But because of the shorter term loans, it is unlikely Farmers & Merchants would see its share shift heavily to the purchase side.
Most of his clients come from the bank, which has 21 offices in Los Angeles and Orange counties. The residential mortgage unit is centralized in the main office in Long Beach.
So the unit gets referrals from the “front line” people like tellers and branch managers. To help support the community, it will let the existing customer database know the loan officers will be on sight at a specific branch, which it does two or three times a year.
People come in for face-to-face meetings to discuss their finances, their goals, if they are looking at purchasing some income property, anything that has to do with residential financing, Osorio said.
Some bank customers are looking to retire and purchase a second home; there are a number of nice destinations for those living in Southern California close by, he noted.
There are also real estate investors who are customers of the bank that the loan officers get a chance to meet with during these face-to-face meetings as well, he said.
There are also referrals from those existing clients as well as the usual sources of B2B referrals from certified public accountants, attorneys and real estate agents.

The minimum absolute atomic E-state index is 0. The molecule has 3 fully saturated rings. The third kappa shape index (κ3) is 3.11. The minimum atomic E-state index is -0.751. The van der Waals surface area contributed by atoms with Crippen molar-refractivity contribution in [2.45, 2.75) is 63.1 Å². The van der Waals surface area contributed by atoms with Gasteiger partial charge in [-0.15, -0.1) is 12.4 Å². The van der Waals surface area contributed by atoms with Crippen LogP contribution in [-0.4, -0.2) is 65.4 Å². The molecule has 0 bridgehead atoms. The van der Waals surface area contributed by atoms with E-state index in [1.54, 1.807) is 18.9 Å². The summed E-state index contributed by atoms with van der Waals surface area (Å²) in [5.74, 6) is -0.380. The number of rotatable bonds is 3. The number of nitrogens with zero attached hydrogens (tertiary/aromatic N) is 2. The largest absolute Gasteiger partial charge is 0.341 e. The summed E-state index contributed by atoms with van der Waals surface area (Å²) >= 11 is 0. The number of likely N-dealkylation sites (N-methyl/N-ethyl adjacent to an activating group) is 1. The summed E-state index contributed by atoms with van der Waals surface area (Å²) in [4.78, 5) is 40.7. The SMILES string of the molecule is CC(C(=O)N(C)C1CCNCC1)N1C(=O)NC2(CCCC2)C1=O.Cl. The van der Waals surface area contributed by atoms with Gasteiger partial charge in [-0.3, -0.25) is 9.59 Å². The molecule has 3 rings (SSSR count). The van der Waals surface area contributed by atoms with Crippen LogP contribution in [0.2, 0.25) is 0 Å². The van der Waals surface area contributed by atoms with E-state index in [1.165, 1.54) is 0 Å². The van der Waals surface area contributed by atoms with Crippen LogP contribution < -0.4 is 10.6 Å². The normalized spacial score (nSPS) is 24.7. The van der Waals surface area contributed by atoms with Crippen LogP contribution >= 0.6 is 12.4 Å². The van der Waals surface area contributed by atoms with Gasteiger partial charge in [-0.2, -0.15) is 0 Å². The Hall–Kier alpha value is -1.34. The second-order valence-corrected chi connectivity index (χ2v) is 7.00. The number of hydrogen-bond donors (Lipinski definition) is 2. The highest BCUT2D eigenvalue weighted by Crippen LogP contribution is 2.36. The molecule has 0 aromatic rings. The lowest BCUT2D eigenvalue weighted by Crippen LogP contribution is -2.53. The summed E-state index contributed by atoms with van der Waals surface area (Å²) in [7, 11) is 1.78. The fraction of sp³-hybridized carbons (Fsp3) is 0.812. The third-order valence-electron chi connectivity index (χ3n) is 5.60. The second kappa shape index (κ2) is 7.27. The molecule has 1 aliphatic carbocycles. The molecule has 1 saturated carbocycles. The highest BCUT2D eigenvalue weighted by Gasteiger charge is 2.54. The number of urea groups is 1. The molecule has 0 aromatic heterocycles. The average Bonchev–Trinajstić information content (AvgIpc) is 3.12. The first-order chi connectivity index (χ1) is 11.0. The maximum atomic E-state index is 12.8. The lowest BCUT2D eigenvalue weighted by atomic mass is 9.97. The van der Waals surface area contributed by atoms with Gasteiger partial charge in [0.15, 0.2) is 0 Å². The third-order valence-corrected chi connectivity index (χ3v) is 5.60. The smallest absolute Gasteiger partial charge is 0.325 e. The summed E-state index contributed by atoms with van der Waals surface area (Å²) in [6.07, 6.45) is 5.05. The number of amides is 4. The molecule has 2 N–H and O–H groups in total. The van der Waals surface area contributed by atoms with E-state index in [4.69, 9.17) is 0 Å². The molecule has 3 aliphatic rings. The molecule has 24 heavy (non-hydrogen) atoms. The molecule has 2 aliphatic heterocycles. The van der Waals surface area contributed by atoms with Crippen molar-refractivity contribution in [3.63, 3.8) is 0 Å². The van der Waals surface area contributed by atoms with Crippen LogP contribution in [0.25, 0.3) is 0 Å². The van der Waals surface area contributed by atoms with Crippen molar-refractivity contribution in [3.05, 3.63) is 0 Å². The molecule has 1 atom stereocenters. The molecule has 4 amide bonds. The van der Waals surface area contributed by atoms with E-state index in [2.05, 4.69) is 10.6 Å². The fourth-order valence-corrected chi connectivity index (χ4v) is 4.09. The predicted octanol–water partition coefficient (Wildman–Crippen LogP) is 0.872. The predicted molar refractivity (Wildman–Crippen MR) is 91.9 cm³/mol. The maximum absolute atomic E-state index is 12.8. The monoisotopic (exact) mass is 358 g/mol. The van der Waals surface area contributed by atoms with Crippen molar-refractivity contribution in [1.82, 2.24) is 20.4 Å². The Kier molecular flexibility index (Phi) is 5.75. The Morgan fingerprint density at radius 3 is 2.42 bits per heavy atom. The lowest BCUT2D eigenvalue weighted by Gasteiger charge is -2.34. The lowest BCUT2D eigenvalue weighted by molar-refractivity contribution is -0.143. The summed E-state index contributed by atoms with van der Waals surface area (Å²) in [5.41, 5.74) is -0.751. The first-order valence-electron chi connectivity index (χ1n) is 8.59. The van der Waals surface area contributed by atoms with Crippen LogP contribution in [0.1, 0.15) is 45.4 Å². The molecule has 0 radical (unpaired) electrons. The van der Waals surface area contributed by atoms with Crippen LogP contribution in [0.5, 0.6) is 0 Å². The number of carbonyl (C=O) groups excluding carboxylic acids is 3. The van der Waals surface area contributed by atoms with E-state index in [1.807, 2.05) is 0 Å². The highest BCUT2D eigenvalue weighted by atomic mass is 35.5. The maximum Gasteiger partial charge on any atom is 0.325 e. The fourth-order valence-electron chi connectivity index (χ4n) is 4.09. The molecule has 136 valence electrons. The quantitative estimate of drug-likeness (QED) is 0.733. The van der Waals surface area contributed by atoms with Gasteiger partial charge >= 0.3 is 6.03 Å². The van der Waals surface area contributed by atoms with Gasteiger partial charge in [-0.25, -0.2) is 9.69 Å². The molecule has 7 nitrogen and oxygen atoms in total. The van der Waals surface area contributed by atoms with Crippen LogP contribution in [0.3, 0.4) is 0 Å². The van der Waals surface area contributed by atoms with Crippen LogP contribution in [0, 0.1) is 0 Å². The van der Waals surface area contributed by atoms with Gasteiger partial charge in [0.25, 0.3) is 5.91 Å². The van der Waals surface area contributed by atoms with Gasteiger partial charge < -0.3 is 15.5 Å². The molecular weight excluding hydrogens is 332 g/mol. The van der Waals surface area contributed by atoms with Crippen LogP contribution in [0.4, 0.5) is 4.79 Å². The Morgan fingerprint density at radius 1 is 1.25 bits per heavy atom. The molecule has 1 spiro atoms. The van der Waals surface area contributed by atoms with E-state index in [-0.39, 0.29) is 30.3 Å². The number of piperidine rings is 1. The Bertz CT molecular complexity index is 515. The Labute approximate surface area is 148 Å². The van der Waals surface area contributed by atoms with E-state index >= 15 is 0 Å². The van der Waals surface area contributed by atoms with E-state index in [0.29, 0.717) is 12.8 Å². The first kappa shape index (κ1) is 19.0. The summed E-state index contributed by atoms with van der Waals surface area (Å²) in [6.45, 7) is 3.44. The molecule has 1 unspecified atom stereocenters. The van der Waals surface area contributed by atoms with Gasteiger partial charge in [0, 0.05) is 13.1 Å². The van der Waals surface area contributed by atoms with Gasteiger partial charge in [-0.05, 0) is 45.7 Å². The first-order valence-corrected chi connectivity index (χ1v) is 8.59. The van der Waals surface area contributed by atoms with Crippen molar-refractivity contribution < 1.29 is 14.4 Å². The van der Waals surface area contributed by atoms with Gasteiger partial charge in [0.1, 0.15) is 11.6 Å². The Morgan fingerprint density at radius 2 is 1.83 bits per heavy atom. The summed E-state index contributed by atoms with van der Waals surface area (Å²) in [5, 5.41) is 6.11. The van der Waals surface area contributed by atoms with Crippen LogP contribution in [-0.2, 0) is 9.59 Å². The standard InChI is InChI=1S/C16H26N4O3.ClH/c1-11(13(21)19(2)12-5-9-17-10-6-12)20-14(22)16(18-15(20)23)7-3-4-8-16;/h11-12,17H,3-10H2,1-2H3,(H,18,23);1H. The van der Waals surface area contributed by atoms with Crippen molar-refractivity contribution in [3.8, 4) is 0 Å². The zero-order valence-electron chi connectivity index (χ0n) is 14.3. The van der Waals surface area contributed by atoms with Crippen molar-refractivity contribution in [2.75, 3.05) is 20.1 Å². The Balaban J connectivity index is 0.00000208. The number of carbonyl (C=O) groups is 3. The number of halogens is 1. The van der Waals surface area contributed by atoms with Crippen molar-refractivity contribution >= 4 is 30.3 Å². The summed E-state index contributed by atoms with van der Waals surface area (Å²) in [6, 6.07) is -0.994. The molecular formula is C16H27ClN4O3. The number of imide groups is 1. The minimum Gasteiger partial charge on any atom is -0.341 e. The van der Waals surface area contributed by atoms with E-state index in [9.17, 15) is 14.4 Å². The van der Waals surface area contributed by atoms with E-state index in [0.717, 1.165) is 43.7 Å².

This year he is seeing increased activity on the purchase side. Los Angeles and Orange counties are active markets. Consumers desire to live in the area and sellers are now seeing multiple offers. The market becoming active again “is a positive sign for everyone,” he said.
The California Association of Realtors has for some months now been putting out the word that there is an inventory shortage in the state. That is one of the things driving home prices right now.
Osorio said while he has not been seeing consumers overpaying for properties (as was common during the boom), a number of transactions recently have been for the full list price of the property.
But so far the shortage (and the resulting effect on sales) has not impacted origination volume. There are investment buyers who are paying cash at closing but then turning around and getting a mortgage just to be in a better financial position. Unlike some secondary market investors which require a six-month period before doing a cash-out loan, the bank is able to start the process to do that as soon as one day after closing.
On the investor side, Osorio right now is working with a client who owns a portfolio of 20 residential properties in Orange County. Right now, he is refinancing either the 14th or 15th loan in the portfolio, all on 15-year fixed-rate loans.
“A lot of the goals of these clients are to pay debt off and to look for better opportunities. We try and help them do that,” Osorio said.
As for social media, Farmers & Merchants has a presence on the web as well as on Facebook. A lot of its marketing is concentrated in the Los Angeles/Orange County region, he noted.
Osorio has his own accounts on both Facebook and LinkedIn.
He has always had a customer-centric philosophy in the mortgage industry. And even though he no longer works for himself, his philosophy is to operate like it is his own business.
“I think it represents the bank well doing delivering that kind of service,” Osorio said.
The bank’s conservative philosophy has helped its borrowers to remain conservative as well and now those clients are in “great position to take advantage of the market,” he declared.